I mean, that kind of day to day resistance will grind people to a halt. That constant pressure of resistance is it’s taxing on people and can do damage. Those are the things I think of day to day reality.
Tami Calais: Which is why I think it’s so important to be talking about [00:14:00] navigating it because we all encounter resistance every single day.
Absolut, whether there’s big resistance or little resistance.
Casey Jackson: Absolutely. Mm-hmm, tension between two things. I mean, that for me is just always, what I look at is just, yeah, that, that, that capacity is so high. I think when we get into navigating it, then again, for me, it comes back to the intention. What are we trying to do?
You know, are you, I I’ll just take personal examples. Am I trying to get my daughter to get the homework done? or am I trying to help them develop study habits or do I just want them to graduate or, you know, what is my there’s, you know, and we can wrap it all together, but the more you wrap it together, the harder it is to untangle mm-hmm
So it, I think it takes an onus on if we’re trying to navigate resistance of what is my attachment to the outcome, what is my end goal? And do I believe using pressure is going to get me the best long-term outcome, because Motivational Interviewing is much more about long-term outcome than short-term outcome mm-hmm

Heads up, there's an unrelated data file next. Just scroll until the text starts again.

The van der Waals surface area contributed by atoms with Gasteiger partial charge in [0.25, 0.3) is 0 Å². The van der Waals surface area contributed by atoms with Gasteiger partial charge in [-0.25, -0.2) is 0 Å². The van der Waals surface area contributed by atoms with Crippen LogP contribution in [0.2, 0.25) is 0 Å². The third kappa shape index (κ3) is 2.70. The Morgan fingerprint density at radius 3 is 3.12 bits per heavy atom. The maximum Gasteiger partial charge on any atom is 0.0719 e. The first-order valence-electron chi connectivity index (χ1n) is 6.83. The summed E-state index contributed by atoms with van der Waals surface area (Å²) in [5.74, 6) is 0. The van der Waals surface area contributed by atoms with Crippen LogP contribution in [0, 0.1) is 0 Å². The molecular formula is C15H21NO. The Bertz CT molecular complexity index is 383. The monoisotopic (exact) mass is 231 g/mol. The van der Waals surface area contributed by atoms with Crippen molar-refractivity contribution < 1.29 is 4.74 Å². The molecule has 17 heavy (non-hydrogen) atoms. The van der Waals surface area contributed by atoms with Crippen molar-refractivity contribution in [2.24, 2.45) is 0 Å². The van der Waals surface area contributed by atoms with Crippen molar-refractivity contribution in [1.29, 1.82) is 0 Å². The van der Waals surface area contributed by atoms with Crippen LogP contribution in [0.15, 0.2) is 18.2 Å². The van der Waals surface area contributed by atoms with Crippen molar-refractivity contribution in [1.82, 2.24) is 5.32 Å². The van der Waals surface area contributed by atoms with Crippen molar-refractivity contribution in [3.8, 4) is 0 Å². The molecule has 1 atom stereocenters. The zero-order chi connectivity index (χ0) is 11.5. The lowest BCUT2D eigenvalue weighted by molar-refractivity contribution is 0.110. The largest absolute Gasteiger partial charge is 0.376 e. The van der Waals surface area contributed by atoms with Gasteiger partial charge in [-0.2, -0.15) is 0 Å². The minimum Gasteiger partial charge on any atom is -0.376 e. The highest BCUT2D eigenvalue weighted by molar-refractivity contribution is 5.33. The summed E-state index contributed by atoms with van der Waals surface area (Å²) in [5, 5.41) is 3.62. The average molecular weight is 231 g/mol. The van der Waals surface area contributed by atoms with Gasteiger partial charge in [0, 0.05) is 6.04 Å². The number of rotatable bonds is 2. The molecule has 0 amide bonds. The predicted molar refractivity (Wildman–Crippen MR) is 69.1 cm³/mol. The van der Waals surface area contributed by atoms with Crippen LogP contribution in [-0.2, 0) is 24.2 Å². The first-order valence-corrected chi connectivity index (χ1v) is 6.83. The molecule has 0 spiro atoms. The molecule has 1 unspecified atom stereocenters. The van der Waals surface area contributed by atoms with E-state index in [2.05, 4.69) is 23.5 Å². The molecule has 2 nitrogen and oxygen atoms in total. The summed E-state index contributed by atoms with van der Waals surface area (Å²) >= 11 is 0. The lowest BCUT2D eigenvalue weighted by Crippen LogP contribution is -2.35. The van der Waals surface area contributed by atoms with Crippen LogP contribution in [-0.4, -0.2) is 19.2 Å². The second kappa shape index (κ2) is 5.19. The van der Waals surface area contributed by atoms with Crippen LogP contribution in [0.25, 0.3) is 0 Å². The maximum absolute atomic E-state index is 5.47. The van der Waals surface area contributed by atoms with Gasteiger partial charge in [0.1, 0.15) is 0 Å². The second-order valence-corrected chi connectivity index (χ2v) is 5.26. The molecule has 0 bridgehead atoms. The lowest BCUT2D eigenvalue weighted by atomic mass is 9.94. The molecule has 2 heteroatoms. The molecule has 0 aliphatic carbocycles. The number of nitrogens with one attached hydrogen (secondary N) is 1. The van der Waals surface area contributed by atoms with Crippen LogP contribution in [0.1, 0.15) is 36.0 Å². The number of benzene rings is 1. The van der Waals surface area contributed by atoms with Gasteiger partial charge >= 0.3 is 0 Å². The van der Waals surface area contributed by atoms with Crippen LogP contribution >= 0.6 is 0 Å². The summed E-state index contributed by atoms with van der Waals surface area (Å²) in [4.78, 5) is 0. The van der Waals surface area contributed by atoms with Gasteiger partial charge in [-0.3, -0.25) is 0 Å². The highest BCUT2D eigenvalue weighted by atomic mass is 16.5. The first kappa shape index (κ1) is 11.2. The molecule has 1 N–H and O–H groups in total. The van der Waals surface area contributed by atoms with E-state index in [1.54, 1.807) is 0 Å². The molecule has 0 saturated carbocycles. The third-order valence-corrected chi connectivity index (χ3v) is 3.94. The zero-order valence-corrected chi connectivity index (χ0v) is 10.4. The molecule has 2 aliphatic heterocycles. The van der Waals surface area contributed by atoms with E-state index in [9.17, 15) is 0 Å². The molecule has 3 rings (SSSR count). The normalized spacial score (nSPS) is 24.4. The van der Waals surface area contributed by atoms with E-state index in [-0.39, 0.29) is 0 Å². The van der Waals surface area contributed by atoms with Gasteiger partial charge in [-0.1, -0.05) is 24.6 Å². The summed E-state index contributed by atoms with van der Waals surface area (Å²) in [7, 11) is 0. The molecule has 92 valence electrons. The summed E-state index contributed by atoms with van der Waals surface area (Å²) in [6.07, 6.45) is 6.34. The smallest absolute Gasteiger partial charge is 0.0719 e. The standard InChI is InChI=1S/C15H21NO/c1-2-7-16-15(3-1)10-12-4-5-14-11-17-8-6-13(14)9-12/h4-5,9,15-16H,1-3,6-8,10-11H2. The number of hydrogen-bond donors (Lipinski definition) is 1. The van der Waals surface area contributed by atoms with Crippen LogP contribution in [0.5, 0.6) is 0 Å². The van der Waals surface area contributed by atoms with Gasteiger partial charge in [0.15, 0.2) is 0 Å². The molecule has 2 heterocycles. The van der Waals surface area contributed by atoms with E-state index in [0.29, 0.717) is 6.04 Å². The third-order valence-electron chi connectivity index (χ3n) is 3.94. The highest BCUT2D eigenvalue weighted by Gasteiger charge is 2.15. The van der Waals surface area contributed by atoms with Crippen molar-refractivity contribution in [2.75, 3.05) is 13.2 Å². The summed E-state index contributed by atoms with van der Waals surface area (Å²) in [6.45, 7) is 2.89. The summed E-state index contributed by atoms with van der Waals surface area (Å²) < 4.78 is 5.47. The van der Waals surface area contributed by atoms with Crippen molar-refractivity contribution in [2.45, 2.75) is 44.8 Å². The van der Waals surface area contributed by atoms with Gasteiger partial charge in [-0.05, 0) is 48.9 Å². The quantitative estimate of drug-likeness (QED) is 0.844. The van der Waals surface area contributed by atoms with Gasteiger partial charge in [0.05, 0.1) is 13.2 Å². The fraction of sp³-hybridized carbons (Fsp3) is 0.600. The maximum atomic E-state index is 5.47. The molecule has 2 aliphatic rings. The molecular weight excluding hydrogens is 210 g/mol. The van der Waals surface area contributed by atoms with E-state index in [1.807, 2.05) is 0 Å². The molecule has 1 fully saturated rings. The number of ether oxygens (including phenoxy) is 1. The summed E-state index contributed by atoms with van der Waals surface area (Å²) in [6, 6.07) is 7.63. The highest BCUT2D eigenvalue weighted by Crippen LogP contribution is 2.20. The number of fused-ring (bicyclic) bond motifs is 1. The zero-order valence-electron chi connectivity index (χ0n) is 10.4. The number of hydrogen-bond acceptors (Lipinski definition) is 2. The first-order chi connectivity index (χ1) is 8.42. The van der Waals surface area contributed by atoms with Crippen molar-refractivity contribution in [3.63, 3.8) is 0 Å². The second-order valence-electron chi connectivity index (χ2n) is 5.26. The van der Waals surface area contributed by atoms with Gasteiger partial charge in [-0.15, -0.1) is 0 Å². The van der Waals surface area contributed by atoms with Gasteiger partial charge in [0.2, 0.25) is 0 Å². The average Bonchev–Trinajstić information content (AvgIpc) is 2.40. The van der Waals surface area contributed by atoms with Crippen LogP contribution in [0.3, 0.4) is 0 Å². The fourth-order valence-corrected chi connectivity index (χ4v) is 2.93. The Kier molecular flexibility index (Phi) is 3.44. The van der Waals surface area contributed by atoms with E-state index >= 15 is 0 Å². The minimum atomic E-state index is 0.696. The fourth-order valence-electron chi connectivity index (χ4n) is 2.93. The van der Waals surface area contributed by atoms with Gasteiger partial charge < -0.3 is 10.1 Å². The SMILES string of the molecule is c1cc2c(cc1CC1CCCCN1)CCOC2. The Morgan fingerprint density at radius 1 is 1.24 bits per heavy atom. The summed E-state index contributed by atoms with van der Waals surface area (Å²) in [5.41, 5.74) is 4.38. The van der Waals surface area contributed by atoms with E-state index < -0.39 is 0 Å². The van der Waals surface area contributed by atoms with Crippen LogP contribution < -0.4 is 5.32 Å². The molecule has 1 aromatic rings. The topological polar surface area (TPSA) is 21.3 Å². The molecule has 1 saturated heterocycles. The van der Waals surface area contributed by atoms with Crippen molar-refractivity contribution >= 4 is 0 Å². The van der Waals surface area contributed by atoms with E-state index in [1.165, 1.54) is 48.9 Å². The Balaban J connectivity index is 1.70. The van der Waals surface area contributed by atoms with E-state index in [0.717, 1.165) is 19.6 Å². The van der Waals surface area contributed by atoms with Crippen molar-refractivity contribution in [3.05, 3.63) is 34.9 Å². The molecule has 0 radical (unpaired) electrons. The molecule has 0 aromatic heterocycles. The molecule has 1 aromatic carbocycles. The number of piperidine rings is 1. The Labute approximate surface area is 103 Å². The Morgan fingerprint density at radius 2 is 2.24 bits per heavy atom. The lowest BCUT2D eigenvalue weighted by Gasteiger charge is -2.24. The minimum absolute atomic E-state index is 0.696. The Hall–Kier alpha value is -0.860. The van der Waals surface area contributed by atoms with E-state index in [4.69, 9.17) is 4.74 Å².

So is it a compliance thing where’re grounded or is it a behavior change [00:15:00] thing where you have choice and you’re gonna get the benefit or the consequences of your choices? Mm-hmm and it’s, those are two completely different mindset.
John Gilbert: That really triggered in me this whole thing. We don’t need to go into the, the brain child.
That is that amazing concept, Casey, that you had come to you, uh, related to resistance in politics, but I do want to allude to, and we can open up as much as that as you would like the sense of when we think of resistance. We think of decreasing resistance, we’ve been alluding to it in our training. We talk a lot about empathy becoming shoulder to shoulders, stepping in their shoes, getting a sense of feeling, what they’re feeling, having a sense to care enough, to feel what they’re feeling and then giving voice to that.
All these sorts of things are not necessarily an attachment to an outcome other than, giving voice to this experience of this person. As soon as you bring in [00:16:00] that attachment or that direction, or that guidance of where to navigate that view. Now we start getting into, can you remain in equipoise? And we talk about that right?
In other, other podcasts and getting into that, the thing that, that triggered for me, that you were just getting at is if we’re gonna decrease resistance, one way to do it because I want to talk about other ways of decreasing resistance is empathy and getting out of your perspective into this other person’s perspective.